Cincinnati, OH - Rental Property - Theo Hicks and Joey Palmer - Went into contract phase of second investment property and looking for feedback

4 Replies

The Deal

  • Property Details
    • Oakley, OH (this place has been exploding the past 5 years)
    • the street is one of the last places in Oakley that hasn't been improved (until now :) 
    • last year, one the other end of the same street, a investor bought up 10 lots for $650k (average property values were ~$100k and they are building a 200+ unit luxury apartment complex
    • There are about 5 of these types of complexes that have been built within that last 5 years (3 in the last year)
    • Any thoughts/feedback on buying rental properties near these massive luxury complexes?
  • Purchase Price: $82,000 (seller pays closing costs)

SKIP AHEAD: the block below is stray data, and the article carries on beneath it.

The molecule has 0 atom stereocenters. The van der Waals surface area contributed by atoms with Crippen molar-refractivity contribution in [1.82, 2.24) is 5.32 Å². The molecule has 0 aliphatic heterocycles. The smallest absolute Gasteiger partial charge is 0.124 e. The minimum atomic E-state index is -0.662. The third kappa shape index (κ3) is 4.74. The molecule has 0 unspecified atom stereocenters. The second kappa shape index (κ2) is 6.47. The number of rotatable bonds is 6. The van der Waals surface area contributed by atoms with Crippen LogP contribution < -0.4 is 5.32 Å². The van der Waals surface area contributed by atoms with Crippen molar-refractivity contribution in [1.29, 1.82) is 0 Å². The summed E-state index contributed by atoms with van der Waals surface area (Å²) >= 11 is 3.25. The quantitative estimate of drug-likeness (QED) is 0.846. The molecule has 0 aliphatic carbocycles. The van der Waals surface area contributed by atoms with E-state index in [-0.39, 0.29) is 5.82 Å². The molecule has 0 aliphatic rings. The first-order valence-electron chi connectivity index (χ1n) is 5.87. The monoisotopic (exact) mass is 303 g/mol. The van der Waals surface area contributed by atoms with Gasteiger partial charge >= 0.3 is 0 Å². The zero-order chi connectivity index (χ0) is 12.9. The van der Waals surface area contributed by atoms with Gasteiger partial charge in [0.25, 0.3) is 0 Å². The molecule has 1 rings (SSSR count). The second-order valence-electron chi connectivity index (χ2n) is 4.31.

• Renovations: $60,000
  • Loan: 203k loan, 5% interest rate, 30 years, 15% reno contingency
  • Down Payment: 25%
    • My partner only have $33k in cash for down payment which allows us to take get a $132k loan: $82k purchase price + $50k for renovations + 15% contingency ($7500)
    • My thoughts were to get the $132k loan and then add 15% contingency: $7500 @0% down, 5% interest, 30 years = $40.26 per month)
    • Additional $2,500 or more in renos will be paid out of pocket by me (credit cards) since I cannot just give my partner the extra cash for the down payment (just his name will be on the loan and we will alternate so we can get 8 conventional loans (4 each) vs. putting both our names on the loans and getting only 4)
    • After 1 year, we take a home equity loan to repay our out-of-pocket reno costs and to use to buy more properties 
    • Thoughts on this strategy?